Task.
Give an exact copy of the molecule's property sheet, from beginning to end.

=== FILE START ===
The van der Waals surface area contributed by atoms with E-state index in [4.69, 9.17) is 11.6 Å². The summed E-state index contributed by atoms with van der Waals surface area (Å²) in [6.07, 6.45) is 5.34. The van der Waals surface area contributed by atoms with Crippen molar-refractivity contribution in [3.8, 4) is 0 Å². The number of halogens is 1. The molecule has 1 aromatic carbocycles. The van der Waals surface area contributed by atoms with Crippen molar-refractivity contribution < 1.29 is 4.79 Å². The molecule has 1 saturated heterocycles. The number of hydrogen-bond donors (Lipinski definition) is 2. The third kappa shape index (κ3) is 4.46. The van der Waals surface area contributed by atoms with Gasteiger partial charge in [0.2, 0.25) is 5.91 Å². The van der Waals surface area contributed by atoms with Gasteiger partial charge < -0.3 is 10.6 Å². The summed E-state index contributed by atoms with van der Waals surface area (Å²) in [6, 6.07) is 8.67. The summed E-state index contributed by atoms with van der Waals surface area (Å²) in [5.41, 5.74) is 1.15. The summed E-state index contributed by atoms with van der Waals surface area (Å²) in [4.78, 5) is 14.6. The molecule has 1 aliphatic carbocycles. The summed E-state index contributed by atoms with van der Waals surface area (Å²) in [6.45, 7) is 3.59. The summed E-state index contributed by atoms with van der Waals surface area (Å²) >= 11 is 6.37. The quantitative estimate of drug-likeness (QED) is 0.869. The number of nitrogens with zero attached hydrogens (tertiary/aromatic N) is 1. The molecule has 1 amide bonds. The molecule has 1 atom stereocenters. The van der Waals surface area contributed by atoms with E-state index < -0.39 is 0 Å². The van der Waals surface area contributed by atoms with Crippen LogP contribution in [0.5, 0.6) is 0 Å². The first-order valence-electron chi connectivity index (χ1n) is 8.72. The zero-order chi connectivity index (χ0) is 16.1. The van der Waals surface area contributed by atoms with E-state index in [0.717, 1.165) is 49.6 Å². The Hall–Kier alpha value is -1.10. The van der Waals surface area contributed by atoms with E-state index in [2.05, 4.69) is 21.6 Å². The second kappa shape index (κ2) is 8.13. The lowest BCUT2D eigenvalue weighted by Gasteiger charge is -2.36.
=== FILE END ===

The van der Waals surface area contributed by atoms with E-state index in [4.69, 9.17) is 11.6 Å². The summed E-state index contributed by atoms with van der Waals surface area (Å²) in [6.07, 6.45) is 5.34. The van der Waals surface area contributed by atoms with Crippen molar-refractivity contribution in [3.8, 4) is 0 Å². The number of halogens is 1. The molecule has 1 aromatic carbocycles. The van der Waals surface area contributed by atoms with Crippen molar-refractivity contribution < 1.29 is 4.79 Å². The molecule has 1 saturated heterocycles. The number of hydrogen-bond donors (Lipinski definition) is 2. The third kappa shape index (κ3) is 4.46. The van der Waals surface area contributed by atoms with Gasteiger partial charge in [0.2, 0.25) is 5.91 Å². The van der Waals surface area contributed by atoms with Gasteiger partial charge < -0.3 is 10.6 Å². The summed E-state index contributed by atoms with van der Waals surface area (Å²) in [6, 6.07) is 8.67. The summed E-state index contributed by atoms with van der Waals surface area (Å²) in [5.41, 5.74) is 1.15. The summed E-state index contributed by atoms with van der Waals surface area (Å²) in [4.78, 5) is 14.6. The molecule has 1 aliphatic carbocycles. The summed E-state index contributed by atoms with van der Waals surface area (Å²) in [6.45, 7) is 3.59. The summed E-state index contributed by atoms with van der Waals surface area (Å²) >= 11 is 6.37. The quantitative estimate of drug-likeness (QED) is 0.869. The number of nitrogens with zero attached hydrogens (tertiary/aromatic N) is 1. The molecule has 1 amide bonds. The molecule has 1 atom stereocenters. The van der Waals surface area contributed by atoms with E-state index < -0.39 is 0 Å². The van der Waals surface area contributed by atoms with Crippen LogP contribution in [0.5, 0.6) is 0 Å². The first-order valence-electron chi connectivity index (χ1n) is 8.72. The zero-order chi connectivity index (χ0) is 16.1. The van der Waals surface area contributed by atoms with E-state index in [0.717, 1.165) is 49.6 Å². The Hall–Kier alpha value is -1.10. The van der Waals surface area contributed by atoms with E-state index in [2.05, 4.69) is 21.6 Å². The second kappa shape index (κ2) is 8.13. The lowest BCUT2D eigenvalue weighted by Gasteiger charge is -2.36.